What's Patrick's beef with Word?


#1

On the most recent podcast (or maybe the one before it?) I recall Patrick giving Rob grief over the fact that he still uses Word, in response to Rob making a ‘.doc’ reference.

I’m curious… why? Is there a different word processor that is unanimously agreed upon to be better? I tried Scrivener, and whatever the one that comes with Ubuntu is called, but Word does everything I need just fine. I imagine Patrick has more experience with these things than I do though, so… what’s the deal?


#2

Patrick, like most writers, uses a Mac, so that might factor into his opinions.

Personally I like Pages, Write Room, Dark Room and Google Docs more than Word.


#3

Then how is he playing plunkbat?
I guess some people have multiple computers. Going between windows and mac would drive me nuts.


#4

He has a Windows PC he uses for gaming (which he originally received in an old Giant Bomb mailbag) and most likely writes on a Mac.


#5

I think he is using a Windows PC with a mac keyboard, although I know people who have installed Windows in partitions on their drives in order to play it on a Mac. Gotta get that PUBG somehow.


#6

I suspect if your job involves as much writing as being a writer does, you probably find a lot of the shortcomings in Word, which is designed to be sort of an all purpose word processor for anyone and in being all things to all people it probably doesn’t work as well for Patricks very specific writer needs whereas I’m sure there are a bunch of programs designed specifically for professional writers. also Patrick seems to do a lot of the editing as I think the most senior staff member in terms of actual professional journalistic experience which means he has to wrestle with whatever formats everyone sends him.


#7

Notepad or nothing.


#8

I type everything in MSPaint and Microsoft is COMING FOR MY FUCKING MUSE


#9

Patrick specifically mentioned on a recent episode how useful Scrivener is. I also love Google Docs because of how easy it is to respond/collaborate on track changes versus passing a doc back and forth. Plus I can just sync a doc to any Google device I’m on, including my phone.

But if you need to organize/notate/cite and whatnot, Scrivener is aces.


#10

Word’s a dependable workhorse, and good enough for most folks. Our entire editorial team works on it, in large part because of its accessibility for sharing with clients across a wide variety of platforms.

It’s also infinitely preferable to GDocs for most day to day tasks as well. The numbered list function is among the worst things I’ve ever dealt with. Try having four people adding and subtracting to that sometime.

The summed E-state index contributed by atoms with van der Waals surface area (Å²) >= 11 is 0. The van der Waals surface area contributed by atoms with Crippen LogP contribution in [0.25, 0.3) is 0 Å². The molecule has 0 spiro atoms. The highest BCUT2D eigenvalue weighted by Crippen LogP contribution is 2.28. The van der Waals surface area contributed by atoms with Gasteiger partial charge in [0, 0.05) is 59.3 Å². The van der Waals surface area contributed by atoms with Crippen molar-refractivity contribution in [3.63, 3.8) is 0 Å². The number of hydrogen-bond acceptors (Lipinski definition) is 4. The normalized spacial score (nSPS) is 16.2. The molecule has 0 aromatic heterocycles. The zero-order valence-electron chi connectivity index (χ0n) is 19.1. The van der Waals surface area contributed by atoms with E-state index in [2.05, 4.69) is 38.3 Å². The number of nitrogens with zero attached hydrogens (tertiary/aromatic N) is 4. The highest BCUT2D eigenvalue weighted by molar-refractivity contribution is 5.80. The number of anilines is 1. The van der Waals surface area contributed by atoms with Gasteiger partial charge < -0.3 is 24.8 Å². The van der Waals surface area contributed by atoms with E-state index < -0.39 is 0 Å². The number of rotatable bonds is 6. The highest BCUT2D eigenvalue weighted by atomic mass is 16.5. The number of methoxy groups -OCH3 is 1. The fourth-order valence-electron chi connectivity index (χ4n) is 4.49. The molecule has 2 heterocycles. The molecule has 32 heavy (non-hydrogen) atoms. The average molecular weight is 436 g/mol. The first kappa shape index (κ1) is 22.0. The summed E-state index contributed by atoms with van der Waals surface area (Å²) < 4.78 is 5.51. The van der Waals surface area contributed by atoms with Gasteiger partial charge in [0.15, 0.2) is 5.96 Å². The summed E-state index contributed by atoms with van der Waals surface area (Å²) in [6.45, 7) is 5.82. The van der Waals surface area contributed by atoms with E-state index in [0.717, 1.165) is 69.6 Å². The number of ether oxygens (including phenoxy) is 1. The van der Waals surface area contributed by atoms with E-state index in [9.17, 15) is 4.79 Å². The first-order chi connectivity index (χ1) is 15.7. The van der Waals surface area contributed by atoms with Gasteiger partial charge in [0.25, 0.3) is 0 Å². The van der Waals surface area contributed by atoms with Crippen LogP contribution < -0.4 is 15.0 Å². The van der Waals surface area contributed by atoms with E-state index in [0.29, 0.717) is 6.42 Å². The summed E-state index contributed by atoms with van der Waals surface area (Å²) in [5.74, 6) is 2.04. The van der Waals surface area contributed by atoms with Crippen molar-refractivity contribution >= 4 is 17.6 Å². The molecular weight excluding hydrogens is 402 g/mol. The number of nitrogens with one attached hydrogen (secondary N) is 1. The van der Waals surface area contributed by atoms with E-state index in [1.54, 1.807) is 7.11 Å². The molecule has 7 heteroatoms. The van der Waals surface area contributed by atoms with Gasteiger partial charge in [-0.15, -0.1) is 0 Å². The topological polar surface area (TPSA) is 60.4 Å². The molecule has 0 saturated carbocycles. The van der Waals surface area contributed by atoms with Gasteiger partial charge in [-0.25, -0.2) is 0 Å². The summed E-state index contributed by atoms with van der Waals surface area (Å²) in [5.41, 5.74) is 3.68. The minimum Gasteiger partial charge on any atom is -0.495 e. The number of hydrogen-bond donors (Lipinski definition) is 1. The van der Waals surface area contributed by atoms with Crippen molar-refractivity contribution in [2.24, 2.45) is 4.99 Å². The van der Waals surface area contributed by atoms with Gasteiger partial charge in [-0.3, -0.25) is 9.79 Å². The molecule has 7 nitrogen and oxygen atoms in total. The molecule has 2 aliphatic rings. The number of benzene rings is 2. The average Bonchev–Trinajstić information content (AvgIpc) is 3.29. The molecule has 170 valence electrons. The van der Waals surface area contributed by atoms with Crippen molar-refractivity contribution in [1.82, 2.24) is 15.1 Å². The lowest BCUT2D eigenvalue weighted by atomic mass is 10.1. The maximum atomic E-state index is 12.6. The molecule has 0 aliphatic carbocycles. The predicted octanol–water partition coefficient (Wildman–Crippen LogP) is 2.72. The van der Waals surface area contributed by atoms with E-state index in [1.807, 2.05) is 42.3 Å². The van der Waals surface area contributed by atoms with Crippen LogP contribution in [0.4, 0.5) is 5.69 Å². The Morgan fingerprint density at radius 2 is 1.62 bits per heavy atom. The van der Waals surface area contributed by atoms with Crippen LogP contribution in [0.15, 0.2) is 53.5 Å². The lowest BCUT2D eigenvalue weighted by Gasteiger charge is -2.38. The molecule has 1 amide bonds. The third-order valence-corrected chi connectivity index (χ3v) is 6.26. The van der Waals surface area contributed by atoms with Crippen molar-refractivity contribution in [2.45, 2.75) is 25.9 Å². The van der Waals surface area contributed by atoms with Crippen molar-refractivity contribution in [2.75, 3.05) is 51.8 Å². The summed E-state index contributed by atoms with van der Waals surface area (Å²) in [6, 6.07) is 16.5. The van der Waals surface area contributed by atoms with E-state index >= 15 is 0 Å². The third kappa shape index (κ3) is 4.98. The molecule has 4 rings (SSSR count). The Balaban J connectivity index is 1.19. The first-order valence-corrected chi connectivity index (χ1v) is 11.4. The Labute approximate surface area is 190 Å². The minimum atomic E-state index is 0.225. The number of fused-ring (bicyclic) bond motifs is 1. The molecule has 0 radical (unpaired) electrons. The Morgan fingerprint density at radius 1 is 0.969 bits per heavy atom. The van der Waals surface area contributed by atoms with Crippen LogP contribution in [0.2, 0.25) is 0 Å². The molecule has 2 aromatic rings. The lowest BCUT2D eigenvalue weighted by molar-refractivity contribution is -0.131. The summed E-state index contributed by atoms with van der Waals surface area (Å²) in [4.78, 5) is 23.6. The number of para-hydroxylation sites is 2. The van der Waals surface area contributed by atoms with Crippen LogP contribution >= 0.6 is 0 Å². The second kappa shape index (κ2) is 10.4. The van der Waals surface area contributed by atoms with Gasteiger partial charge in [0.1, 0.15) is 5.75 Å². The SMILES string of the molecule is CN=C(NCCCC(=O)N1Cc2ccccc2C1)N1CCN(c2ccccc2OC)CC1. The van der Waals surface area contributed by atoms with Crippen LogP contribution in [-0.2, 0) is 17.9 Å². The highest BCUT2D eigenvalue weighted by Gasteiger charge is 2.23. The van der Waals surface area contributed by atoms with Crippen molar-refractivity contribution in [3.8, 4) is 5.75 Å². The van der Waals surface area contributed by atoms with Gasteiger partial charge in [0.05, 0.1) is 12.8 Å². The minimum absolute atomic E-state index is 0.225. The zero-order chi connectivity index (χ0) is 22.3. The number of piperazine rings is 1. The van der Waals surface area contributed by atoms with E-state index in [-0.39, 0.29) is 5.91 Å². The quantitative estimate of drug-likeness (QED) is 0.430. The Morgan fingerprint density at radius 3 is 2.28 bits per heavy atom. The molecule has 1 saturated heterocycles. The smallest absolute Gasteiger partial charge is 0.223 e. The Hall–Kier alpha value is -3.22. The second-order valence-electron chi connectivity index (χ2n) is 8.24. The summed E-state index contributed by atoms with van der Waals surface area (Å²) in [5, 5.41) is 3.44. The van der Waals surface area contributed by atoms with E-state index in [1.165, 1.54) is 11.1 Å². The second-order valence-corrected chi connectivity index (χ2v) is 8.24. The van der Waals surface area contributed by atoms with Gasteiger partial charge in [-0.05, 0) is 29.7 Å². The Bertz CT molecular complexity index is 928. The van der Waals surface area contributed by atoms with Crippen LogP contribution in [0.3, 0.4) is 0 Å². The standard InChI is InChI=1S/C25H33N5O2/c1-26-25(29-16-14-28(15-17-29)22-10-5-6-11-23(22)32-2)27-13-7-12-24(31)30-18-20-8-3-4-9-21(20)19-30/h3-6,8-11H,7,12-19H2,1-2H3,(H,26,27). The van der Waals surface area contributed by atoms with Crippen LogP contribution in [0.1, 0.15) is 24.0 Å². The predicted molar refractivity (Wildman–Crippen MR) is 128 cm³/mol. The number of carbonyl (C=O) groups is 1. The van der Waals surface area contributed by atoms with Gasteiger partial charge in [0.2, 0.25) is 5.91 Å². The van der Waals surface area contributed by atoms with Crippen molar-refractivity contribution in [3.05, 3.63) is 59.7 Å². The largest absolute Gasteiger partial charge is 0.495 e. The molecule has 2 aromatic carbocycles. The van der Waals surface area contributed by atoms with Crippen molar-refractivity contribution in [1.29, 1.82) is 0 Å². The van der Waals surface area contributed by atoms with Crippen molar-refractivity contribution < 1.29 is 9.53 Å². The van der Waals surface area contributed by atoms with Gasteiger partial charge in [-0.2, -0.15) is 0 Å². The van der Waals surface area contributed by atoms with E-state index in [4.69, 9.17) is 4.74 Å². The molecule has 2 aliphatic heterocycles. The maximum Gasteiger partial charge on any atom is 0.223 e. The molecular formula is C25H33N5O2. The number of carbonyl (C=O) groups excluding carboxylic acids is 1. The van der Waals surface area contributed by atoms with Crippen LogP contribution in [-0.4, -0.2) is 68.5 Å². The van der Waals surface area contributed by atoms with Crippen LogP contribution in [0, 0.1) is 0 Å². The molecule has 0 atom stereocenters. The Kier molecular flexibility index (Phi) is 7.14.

#11

I really liked Ulysses when I had a Mac. Now that I’m back on Windows, I use Scrivener or something that lets me write in Markdown.


#12

I mostly use Drive/Google Docs these days, because it’s free and the multi-user functionality is pretty handy if someone is copy-editing your work or you want to look at the live version of a doc that someone is updating. Word seems fine, though I haven’t tried Scrivener and now I’m interested in checking it out.


#13

I’m a professional writer and editor and I use a 50/50 split word and google docs. My writers almost unanimously send me stuff in .doc format, very occasionally as google docs.


#14

I’ve heard good things about Scrivner, when I upgrade my personal computer I’m planning to check it out.


#15

Curious to know if any professional writers use LaTeX or if it’s just us nerds.

Personally my beef with Word is that it no longer does anything that makes it more worthwhile for the average user then LibreOffice Writer or Google Docs.


#16

This whole thread has been fascinating. Personally, I think Word is underrated and includes a lot of functionality that is sorely underlooked, such as the “Navigation Pane”/“Document Map” feature. However, this involves using Styles, which is another amazing feature that is under-used.

I work at a literary nonprofit and we almost always get documents in .doc or .docx format. For grant applications and reports, it’s almost always printed or done through an online portal, so the format doesn’t matter.

For my personal writing, I like using Word when I don’t care about the formatting. When I’m making a zine or magazine-style project, I always write the first draft in Word before transferring to InDesign.

I know a lot of folks who love Scrivener for novels and Final Draft for screenplays, and those seem great for those purposes. Personally, I still prefer Word to novels because I do my visualization and storyboarding with physical cards and corkboard.


#17

I went to a school with a huge CS population and they were all big into LaTeX. But if you don’t really code all that much it’s not natural to think of what you’re writing in that format, it seems to me.

I’ve never touched it, but I also thought it was a Linux only thing until I followed your link.


#18

LaTeX looks awesome, didn’t know you could use it for document writing. I’ll give it a shot.


#19


#20

Worth saying, I’ve heard nothing but complaints about the PC version of Scrivener (I think it’s fine, but I’ve never used it on Mac so I don’t know what I’m missing :P)

Personally I use a combination of FreeMind (a mind-mapping tool), Hemingway (a text editor that highlights your grammar) and Google Docs (because I bounce around different computers a lot)